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In September 1940, Germany began a bombing raid on London that lasted 57 consecutive days. The attacks on London, and surrounding areas, would continue until May 1941.

Known as "The Blitz," it was one of London's bloodiest chapters in World War II. Tens of thousands of people died, and about a third of the city was destroyed.

Many of those who survived did so by hiding all night in underground stations and tunnels — listening to the bombs crash overhead and hoping their world wasn't about to come crashing down on them.


Today, of course, London is a bustling metropolis with skyscrapers and five-star restaurants.

Photo by Dan Kitwood/Getty Images.

But the city's wartime history can still be seen if you know where to look.

Photo by Keystone/Getty Images.

In the photo series below by photographer Jim Dyson, images of today's London have been overlaid with pictures of the destruction from WWII in the same locations, marking the passage of time as well as the healing of scars.

Photo by Jim Dyson/Getty Images. Overlay photo by Central Press/Hulton Archive/Getty Images.

Photo by Jim Dyson/Getty Images. Overlay photo by Central Press/Getty Images.

From a crater in the middle of London's major thoroughfare...

Photo Jim Dyson/Getty Images. Overlay photo by Central Press/Getty Images.

...to a bombed-out bus in Harrington Square shown as a modern-day bus approaches the same station.

Photo by Jim Dyson/Getty Images. Overlay photo by H. F. Davis/Topical Press Agency/Hulton Archive/Getty Images.

This crater was once directly in front of Buckingham Palace, which was bombed on Sept. 13, 1940.


Photo by Jim Dyson/Getty Images. Overlay photo by Central Press/Hulton Archive/Getty Images.

The Surrey Docks were also bombed, creating a massive plume of smoke over the River Thames.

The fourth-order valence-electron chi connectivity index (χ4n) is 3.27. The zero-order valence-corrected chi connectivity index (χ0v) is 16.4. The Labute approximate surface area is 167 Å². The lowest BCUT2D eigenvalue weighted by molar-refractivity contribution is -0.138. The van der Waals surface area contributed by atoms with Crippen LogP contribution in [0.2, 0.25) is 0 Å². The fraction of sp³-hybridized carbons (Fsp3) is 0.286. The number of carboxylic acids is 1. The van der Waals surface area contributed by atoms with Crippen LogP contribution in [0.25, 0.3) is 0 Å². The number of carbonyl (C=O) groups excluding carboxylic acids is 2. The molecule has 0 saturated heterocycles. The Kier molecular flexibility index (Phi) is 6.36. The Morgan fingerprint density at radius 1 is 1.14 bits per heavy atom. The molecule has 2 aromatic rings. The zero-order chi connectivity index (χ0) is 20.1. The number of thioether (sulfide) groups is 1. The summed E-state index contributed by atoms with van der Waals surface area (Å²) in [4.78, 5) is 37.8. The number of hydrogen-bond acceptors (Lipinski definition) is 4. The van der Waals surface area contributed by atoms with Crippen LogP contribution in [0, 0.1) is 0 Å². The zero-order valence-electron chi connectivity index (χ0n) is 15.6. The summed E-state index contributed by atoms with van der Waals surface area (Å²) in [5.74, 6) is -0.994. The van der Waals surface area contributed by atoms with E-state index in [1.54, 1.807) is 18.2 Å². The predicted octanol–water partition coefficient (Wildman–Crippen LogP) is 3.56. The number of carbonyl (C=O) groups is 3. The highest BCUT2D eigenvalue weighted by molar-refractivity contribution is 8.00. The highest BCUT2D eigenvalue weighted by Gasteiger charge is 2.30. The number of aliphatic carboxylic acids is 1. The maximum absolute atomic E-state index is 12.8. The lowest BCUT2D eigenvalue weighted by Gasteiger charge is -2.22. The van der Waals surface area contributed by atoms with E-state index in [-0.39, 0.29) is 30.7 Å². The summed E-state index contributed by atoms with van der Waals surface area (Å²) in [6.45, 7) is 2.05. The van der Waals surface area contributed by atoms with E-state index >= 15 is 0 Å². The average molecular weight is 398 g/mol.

Photo by Jim Dyson/Getty Images. Overlay photo by Keystone/Hulton Archive/Getty Images.

On May 11, the world will commemorate the 75th anniversary of the end of the Blitz.

Like most reflections on war, this anniversary comes with a mixture of feelings. While the streets have been repaved, the buildings rebuilt, and the buses and cars replaced, some scars remain — a reminder the war wasn't as long ago as it might feel. It was in people's current lifetimes.

Photo by Jim Dyson/Getty Images. Overlay photo by H F Davis/Getty Images.

There are still bomb shelter signs visible on London street corners, pointing people to safety. You can even visit the old stations that people used to hide in with their families as they prayed to make it through the night.

Down Street station in Mayfair, which operated as a bomb shelter in 1940. Photo by Dan Kitwood/Getty Images.

Christ Church Greyfriars, a church in London that stands in the shadow of St. Paul's Cathedral, is still a skeleton of its former self. Only a bombed-out wall and recently restored steeple remain.

Photo by Iridescent/Wikimedia Commons.

As time moves on and we get further away from the visual reminders of these moments in time, it's important to occasionally look back and remember where we came from.

Some scars fade and some remain, but they'll always be part of us.

Photo courtesy of Girls at Work

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via Pixabay

The show must go on… and more power to her.

There are few things that feel more awful than being stranded at the altar by your spouse-to-be. That’s why people are cheering on Kayley Stead, 27, from the U.K. for turning a day of extreme disappointment into a party for her friends, family and most importantly, herself.

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All images provided by Bombas

We can all be part of the giving movement

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We all know that small acts of kindness can turn into something big, but does that apply to something as small as a pair of socks?

Yes, it turns out. More than you might think.